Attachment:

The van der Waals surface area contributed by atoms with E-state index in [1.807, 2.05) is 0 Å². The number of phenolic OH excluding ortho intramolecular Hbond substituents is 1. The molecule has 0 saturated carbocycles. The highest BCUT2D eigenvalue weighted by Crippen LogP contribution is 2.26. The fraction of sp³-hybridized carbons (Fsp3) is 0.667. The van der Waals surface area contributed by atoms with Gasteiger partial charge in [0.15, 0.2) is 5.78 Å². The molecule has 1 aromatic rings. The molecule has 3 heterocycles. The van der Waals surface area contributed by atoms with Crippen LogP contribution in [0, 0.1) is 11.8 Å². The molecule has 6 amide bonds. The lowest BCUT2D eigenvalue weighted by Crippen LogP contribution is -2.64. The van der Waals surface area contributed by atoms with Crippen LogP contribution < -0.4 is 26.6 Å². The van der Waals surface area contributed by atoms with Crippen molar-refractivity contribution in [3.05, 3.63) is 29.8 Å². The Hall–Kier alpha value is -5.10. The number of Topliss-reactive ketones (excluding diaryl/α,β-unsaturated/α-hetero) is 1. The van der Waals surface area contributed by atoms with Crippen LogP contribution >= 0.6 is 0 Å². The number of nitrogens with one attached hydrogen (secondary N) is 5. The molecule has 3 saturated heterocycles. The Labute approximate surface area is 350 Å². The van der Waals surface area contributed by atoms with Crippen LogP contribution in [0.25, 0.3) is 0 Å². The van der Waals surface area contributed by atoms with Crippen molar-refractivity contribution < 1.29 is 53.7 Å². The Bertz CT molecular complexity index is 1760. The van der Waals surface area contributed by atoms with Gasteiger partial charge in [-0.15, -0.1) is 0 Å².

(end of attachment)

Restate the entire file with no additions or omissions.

The van der Waals surface area contributed by atoms with E-state index in [1.807, 2.05) is 0 Å². The number of phenolic OH excluding ortho intramolecular Hbond substituents is 1. The molecule has 0 saturated carbocycles. The highest BCUT2D eigenvalue weighted by Crippen LogP contribution is 2.26. The fraction of sp³-hybridized carbons (Fsp3) is 0.667. The van der Waals surface area contributed by atoms with Gasteiger partial charge in [0.15, 0.2) is 5.78 Å². The molecule has 1 aromatic rings. The molecule has 3 heterocycles. The van der Waals surface area contributed by atoms with Crippen LogP contribution in [0, 0.1) is 11.8 Å². The molecule has 6 amide bonds. The lowest BCUT2D eigenvalue weighted by Crippen LogP contribution is -2.64. The van der Waals surface area contributed by atoms with Crippen LogP contribution < -0.4 is 26.6 Å². The van der Waals surface area contributed by atoms with Crippen molar-refractivity contribution in [3.05, 3.63) is 29.8 Å². The Hall–Kier alpha value is -5.10. The number of Topliss-reactive ketones (excluding diaryl/α,β-unsaturated/α-hetero) is 1. The van der Waals surface area contributed by atoms with Crippen LogP contribution >= 0.6 is 0 Å². The number of nitrogens with one attached hydrogen (secondary N) is 5. The molecule has 3 saturated heterocycles. The Labute approximate surface area is 350 Å². The van der Waals surface area contributed by atoms with Crippen LogP contribution in [0.25, 0.3) is 0 Å². The van der Waals surface area contributed by atoms with Crippen molar-refractivity contribution < 1.29 is 53.7 Å². The Bertz CT molecular complexity index is 1760. The van der Waals surface area contributed by atoms with Gasteiger partial charge in [-0.15, -0.1) is 0 Å².